Lockheed Martin's F-35 Joint Strike Fighter is, for better or worse, the future of American military airplanes. With Air Force, Navy, and Marine Corps versions costing over $100 million each, the aircraft is a jack-of-some-trades designed to replace 10 older models now in use by America and its allies. The F-35 has a lot of very different-sized shoes to fill, including one in a cyberwarfare, so it's going to do something new: carry a "cyberpod" cyberweapon.
Drone war is almost synonymous with Pakistan, where for years American drones fought back Taliban and al Qaeda operations across the border from Afghanistan. It's a tremendously contentious policy, with American planes dropping bombs on insurgents within Pakistan's Federally Administered Tribal Areas (and, often, killing civilians in the process). What happens to the drone war when American forces leave Afghanistan? Turns out Pakistan may use its own drone to battle insurgents. After years of development, Pakistan is putting the finishing touches on the Burraq, an indigenously made armed drone that successfully test-fired a laser-guided missile earlier today.
Moving an army is no easy task, and it's even harder when that army wants to travel by air. Working with NASA and the U.S. Navy, the U.S. Army is developing a new fleet of helicopters to carry troops into battle, and into the future. Some helicopter designs from the early 1960s are still in use. There's been decades of innovation since then, and as we can see from the artist's rendering above, the Joint Multi-Role Technology Demonstrator design could be radically new.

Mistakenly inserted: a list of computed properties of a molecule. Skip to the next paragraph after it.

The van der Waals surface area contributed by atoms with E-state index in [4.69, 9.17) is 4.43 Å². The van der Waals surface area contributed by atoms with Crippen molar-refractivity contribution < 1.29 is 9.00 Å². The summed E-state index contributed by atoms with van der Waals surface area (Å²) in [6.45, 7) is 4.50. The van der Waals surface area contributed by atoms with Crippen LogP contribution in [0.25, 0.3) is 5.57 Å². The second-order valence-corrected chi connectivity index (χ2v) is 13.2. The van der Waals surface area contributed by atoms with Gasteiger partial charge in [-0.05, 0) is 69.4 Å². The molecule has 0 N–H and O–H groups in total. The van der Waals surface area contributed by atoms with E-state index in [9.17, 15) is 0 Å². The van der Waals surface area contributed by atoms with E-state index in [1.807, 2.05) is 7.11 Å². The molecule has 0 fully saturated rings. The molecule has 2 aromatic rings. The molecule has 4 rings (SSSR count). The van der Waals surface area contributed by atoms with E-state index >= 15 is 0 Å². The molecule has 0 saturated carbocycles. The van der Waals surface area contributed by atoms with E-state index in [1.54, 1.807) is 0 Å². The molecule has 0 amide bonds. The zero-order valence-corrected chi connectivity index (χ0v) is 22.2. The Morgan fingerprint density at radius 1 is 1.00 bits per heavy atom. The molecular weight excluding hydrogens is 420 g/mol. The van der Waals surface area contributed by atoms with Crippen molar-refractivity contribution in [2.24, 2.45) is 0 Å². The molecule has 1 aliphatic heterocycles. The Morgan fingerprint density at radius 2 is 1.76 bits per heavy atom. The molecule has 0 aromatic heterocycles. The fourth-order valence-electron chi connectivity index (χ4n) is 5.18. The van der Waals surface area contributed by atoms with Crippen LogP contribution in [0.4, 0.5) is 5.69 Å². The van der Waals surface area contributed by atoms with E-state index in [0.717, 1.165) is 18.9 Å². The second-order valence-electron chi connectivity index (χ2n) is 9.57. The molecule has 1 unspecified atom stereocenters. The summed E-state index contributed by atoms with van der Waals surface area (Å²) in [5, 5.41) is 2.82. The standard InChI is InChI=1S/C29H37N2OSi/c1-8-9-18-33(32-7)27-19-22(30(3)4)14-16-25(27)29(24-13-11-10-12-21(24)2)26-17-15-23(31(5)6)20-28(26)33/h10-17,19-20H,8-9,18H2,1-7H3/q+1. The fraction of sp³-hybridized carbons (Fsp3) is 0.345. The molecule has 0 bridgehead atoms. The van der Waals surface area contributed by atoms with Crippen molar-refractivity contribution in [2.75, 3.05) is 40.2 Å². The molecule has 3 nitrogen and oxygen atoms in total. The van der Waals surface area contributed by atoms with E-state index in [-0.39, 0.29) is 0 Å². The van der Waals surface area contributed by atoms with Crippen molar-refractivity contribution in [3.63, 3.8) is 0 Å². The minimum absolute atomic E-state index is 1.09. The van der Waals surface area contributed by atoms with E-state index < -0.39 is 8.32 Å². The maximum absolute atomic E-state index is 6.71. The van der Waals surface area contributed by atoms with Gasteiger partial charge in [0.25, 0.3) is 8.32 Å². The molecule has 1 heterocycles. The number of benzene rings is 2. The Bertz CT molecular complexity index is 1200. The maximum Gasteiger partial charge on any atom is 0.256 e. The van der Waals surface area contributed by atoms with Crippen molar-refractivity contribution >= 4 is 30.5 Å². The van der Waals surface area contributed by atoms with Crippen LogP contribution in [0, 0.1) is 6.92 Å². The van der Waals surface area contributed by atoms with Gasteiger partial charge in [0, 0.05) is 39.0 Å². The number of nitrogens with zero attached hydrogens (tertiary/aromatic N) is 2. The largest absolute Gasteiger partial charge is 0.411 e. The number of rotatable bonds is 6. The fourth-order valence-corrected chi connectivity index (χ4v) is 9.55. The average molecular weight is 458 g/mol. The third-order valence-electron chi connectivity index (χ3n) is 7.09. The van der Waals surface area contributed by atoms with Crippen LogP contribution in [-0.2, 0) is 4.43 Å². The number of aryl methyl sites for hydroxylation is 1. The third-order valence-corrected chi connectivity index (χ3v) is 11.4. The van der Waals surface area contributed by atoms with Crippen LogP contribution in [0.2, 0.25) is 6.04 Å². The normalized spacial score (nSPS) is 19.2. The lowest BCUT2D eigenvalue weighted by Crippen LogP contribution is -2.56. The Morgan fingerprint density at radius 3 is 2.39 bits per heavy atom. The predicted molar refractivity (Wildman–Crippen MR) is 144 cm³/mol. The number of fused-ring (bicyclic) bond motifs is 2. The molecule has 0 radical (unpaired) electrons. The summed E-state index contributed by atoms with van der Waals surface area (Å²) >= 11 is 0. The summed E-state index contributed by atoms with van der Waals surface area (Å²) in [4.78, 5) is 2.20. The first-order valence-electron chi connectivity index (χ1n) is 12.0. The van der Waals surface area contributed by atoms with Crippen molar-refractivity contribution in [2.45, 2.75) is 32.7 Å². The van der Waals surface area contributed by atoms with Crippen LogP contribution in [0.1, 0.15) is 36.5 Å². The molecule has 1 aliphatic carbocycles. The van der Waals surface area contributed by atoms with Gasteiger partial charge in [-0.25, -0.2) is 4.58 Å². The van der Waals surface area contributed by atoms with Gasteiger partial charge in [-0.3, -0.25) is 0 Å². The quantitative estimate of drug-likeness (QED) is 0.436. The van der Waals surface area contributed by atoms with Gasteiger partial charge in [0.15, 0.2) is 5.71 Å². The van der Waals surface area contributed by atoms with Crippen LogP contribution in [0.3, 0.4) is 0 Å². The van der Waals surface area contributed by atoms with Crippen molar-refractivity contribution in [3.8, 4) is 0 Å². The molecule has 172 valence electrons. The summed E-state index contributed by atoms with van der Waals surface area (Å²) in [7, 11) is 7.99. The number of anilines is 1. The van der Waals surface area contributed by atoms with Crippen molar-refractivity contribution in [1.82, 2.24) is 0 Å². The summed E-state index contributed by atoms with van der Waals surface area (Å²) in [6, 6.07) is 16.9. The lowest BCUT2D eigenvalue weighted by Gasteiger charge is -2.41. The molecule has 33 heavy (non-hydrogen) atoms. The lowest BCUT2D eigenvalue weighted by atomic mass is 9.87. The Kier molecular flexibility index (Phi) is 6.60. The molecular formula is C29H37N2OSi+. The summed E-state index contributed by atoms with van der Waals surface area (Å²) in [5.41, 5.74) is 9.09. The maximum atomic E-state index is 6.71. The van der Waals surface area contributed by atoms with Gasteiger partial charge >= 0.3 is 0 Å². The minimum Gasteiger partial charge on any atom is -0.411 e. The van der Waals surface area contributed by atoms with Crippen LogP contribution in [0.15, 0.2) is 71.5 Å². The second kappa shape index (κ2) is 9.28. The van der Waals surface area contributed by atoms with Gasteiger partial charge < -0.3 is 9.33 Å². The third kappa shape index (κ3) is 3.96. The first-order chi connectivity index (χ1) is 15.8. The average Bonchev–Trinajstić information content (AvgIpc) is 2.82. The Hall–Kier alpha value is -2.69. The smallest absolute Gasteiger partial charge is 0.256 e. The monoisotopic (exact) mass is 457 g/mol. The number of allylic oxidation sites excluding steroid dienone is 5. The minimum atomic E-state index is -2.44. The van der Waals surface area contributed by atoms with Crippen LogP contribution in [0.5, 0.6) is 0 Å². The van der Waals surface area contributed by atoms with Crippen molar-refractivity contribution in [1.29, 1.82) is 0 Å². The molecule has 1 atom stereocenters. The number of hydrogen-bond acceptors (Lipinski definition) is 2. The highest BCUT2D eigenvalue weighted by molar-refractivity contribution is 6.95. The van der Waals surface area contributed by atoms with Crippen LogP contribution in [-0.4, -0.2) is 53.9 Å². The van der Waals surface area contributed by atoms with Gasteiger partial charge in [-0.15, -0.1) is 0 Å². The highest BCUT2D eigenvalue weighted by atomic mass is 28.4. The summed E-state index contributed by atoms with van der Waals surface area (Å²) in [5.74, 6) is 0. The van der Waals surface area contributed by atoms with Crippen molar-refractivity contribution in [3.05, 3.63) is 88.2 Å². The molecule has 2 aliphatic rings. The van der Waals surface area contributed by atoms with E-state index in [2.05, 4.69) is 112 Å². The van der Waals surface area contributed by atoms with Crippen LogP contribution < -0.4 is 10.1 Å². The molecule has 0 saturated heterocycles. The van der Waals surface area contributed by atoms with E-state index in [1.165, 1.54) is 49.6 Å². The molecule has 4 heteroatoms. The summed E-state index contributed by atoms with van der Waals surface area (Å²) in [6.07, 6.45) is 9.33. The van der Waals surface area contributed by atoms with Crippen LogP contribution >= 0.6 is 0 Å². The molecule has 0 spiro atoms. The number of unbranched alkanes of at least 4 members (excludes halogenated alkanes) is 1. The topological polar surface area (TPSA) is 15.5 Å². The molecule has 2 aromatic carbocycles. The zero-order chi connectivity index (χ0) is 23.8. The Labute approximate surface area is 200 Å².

China's most powerful aircraft engine, the WS-20, is getting closer to finishing its tests. With a power output of 14 tons, the WS-20 will replace the less powerful and less efficient Russian D-30KP, which has only 10.5 tons of thrust. The WS-20 turbofan has been flying on this Il-76 test aircraft since 2014, and it's likely that aerial testing will wrap up in late 2015.
This week the United States announced that, for the first time, it will sell armed drones to select allied nations. Over the past decade, drones have become something of a poster child for America's war on terror. While selling Predators and Reapers to other countries might raise a few eyebrows, the State Department announcement goes to great lengths to clarify sharing this technology doesn't carry with it any major risk.
Every day, people find new places where they shouldn't fly drones. Earlier this week, it was the White House grounds. Before that, a meth-smuggling remote control copter crashed just south of San Diego. There are even maps of where not to fly drones. Now, in a new, short PSA, the Federal Aviation Administration very clearly says where not to fly: the Super Bowl